The urbanisation of Yardley (1968, with 1981 map), by John Morris Jones



This essay has been reproduced and updated with the permission and encouragement of John Morris Jones's widow. it has been updated only in part, by Michael Byrne. It is not possible to update this text in its entirety, as it covers such a large area. Some buildings mentioned in these pages have been knocked down since 1968: the 1981 map gives a more recent picture. Editing of the original has been done mainly to bring the last chapter up to date. The text as a whole stands for itself as the best available account of urbanization in Yardley. Any use of the material must acknowledge the original author. The editor would welcome any corrections or comments: please send them to the Society's email address.


Many people conscious of the history of their area like to look back further than the century that has passed since Yardley became part of Birmingham, and so will be interested in the development of Yardley from a manor to a civil parish, and to a Rural District Council in Worcestershire. John Morris Jones has written many booklets about the individual areas and districts in Yardley, but for the earliest times the best source is Victor Skipp's Medieval Yardley, based on work done between 1960 and 1962 under his leadership. John Morris Jones was a member of that group, and drew several excellent maps, some of which are included here. Jones's booklets are the main source for the post-medieval development of Yardley, but his Urbanisation of Yardley has been used here, rather than the more detailed booklets, to produce this introduction to the development of Yardley. Many of the more detailed works are online at the Birmingham Grid for Learning.


The natural landscape

(This map was drawn by John Morris Jones, and was later published in Medieval Yardley, by Victor Skipp)


The natural landscape of Yardley is covered by a layer of Mercian Mudstone, or Keuper Marl, up to 800 feet thick, with sand and gravel drift remaining on high ground above the stream valleys. this was eroded away lower down by the watercourses. The higher ground retains water above the clay, with springs emerging at the boundary between the two, and with lighter vegetation cover. The valley sides would have been covered by dense woodlands, and the valley floors would have been extensive and boggy.



The administrative Quarters of Yardley

(The map was drawn by John Morris Jones and later published in Medieval Yardley, by Victor Skipp)


Yardley is mentioned in a Charter of 972 as a possession of Pershore Abbey, in Worcestershire. In the Domesday Book it is an appurtenant manor of Beoley, also a possession of Pershore. Various families held the manor, including the Earls of Warwick: Anne Countess of Warwick gave it to Henry VII in 1487-8. It went to Katharine of Aragon in 1533 on her divorce from Henry VIII, and back to him on her death. In 1629 Sir Richard Grevis of Moseley Hall bought the lordship of Yardley from the Crown, although not all of the land was included, and in 1766 the lordship was bought by the manufacturer John Taylor of Bordesley Hall.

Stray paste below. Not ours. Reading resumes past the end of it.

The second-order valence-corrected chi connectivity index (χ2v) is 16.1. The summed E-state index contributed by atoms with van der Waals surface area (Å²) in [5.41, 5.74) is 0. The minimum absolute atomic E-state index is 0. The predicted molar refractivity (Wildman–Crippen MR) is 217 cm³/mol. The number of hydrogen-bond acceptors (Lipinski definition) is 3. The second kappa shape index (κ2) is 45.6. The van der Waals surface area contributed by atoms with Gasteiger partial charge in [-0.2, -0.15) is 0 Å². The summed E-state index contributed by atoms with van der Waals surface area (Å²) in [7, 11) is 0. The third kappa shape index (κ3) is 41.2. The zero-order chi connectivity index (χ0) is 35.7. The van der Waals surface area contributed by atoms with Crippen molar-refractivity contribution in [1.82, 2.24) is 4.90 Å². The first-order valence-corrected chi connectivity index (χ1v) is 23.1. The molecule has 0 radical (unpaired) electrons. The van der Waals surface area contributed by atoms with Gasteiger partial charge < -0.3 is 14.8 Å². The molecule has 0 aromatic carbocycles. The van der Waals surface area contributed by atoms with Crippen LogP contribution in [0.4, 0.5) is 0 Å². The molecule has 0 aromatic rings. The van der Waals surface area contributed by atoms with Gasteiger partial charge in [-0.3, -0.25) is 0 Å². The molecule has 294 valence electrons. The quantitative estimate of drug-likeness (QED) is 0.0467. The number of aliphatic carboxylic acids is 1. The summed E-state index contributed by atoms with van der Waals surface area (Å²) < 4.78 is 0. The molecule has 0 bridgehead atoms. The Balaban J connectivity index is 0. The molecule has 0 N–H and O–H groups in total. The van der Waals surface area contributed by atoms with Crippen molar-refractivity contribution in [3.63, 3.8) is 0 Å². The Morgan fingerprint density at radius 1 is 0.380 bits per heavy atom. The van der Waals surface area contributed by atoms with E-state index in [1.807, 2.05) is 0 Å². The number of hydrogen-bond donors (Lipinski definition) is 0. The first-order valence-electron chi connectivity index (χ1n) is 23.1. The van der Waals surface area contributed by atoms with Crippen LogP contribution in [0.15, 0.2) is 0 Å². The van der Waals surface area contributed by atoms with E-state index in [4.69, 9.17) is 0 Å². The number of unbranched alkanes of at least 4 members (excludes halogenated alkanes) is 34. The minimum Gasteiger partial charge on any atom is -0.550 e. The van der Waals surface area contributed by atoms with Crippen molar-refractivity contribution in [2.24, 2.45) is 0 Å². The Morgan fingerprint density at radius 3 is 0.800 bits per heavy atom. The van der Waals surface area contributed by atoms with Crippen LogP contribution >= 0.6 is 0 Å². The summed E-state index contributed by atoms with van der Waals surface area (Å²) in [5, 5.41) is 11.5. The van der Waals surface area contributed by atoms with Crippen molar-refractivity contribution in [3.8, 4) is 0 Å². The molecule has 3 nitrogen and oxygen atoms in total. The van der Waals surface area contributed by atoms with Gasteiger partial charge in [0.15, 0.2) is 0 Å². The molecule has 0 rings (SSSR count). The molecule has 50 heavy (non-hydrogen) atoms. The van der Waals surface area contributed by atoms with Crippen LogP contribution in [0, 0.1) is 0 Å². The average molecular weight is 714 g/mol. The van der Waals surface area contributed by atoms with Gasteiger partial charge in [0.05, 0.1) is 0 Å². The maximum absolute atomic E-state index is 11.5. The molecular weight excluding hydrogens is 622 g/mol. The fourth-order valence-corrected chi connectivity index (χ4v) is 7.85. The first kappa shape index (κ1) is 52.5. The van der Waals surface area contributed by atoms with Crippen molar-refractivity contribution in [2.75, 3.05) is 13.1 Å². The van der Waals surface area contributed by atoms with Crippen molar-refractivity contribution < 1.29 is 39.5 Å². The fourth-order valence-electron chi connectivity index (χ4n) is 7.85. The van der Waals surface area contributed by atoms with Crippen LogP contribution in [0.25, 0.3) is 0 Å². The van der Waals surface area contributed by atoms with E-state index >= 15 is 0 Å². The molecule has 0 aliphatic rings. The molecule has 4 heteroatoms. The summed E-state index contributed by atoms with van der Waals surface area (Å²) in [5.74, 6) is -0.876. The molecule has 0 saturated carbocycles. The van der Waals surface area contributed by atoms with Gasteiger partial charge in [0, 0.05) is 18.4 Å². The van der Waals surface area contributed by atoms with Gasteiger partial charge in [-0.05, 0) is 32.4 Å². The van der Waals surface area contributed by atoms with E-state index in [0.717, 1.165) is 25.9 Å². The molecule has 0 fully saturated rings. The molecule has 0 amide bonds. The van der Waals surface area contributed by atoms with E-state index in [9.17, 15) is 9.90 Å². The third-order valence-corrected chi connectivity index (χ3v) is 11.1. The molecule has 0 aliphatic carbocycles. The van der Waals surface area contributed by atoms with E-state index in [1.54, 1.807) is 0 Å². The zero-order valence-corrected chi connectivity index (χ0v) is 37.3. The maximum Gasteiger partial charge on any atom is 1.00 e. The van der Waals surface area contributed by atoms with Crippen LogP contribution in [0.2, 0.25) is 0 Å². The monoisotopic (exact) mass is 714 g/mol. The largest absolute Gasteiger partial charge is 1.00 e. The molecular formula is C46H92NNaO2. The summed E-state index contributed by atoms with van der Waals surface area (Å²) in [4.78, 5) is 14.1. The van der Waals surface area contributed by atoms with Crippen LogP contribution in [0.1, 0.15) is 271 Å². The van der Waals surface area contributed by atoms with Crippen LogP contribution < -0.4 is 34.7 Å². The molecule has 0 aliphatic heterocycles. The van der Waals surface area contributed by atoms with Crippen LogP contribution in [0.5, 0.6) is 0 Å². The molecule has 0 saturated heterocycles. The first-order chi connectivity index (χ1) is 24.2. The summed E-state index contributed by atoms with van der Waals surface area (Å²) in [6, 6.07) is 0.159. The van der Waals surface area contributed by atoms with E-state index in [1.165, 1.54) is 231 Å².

In Tudor times a Civil Parish was established, co-extensive with the manor and ecclesiastical parish, to replace the lapsed manorial system of local government. The administrative divisions were the Quarters. Yardley was conveniently cut into four parts by the highways to Coventry, Warwick, and Stratford: originally all of the manor south of Warwick Road was administered together as Broomhall Quarter, so sparse was its population, but later Swanshurst was separated from Broomhall. The other Quarters were Greet and Church End. By the 18th century each of the Quarters had been sub-divided into Near and Far parts. Yardley became a Rural District Council in 1895, and passed to Birmingham in 1911.


Medieval Yardley

(This map was drawn by John Morris Jones and later published in Medieval Yardley, by Victor Skipp)



Yardley at the end of the eighteenth century



The urbanisation of Yardley

Urbanisation of Yardley (introduction)

The natural landscape

Ownership and administration

Yardley in medieval times (map)

Yardley at the end of the eighteenth century (map)

Section two

The early 19th century

The mid-nineteenth century

The Victorian half-century 1850-1900

Section three

The last years of independence

Development 1911-20

Two decades 1919-39

Section four

Yardley since the war

Urbanization maps

Surviving antiquities of Yardley (map, 1981)


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